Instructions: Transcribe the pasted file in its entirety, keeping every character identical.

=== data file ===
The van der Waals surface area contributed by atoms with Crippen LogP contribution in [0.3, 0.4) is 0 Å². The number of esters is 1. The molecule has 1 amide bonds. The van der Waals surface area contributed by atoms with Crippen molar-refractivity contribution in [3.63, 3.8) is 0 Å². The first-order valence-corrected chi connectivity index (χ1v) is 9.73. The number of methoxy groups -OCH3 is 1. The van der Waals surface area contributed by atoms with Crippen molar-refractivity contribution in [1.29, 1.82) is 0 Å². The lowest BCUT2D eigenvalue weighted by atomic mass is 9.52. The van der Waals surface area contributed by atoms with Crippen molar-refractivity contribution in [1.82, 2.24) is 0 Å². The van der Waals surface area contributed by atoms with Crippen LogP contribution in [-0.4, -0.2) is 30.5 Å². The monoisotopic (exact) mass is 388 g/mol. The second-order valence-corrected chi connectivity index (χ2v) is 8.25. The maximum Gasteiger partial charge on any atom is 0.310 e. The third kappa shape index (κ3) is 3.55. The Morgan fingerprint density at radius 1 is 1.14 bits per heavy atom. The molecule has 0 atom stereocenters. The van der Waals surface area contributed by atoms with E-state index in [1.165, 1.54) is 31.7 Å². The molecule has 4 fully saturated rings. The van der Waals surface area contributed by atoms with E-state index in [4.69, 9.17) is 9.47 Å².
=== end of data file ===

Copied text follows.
The van der Waals surface area contributed by atoms with Crippen LogP contribution in [0.3, 0.4) is 0 Å². The number of esters is 1. The molecule has 1 amide bonds. The van der Waals surface area contributed by atoms with Crippen molar-refractivity contribution in [3.63, 3.8) is 0 Å². The first-order valence-corrected chi connectivity index (χ1v) is 9.73. The number of methoxy groups -OCH3 is 1. The van der Waals surface area contributed by atoms with Crippen molar-refractivity contribution in [1.29, 1.82) is 0 Å². The lowest BCUT2D eigenvalue weighted by atomic mass is 9.52. The van der Waals surface area contributed by atoms with Crippen molar-refractivity contribution in [1.82, 2.24) is 0 Å². The van der Waals surface area contributed by atoms with Crippen LogP contribution in [-0.4, -0.2) is 30.5 Å². The monoisotopic (exact) mass is 388 g/mol. The second-order valence-corrected chi connectivity index (χ2v) is 8.25. The maximum Gasteiger partial charge on any atom is 0.310 e. The third kappa shape index (κ3) is 3.55. The Morgan fingerprint density at radius 1 is 1.14 bits per heavy atom. The molecule has 0 atom stereocenters. The van der Waals surface area contributed by atoms with E-state index in [1.165, 1.54) is 31.7 Å². The molecule has 4 fully saturated rings. The van der Waals surface area contributed by atoms with E-state index in [4.69, 9.17) is 9.47 Å².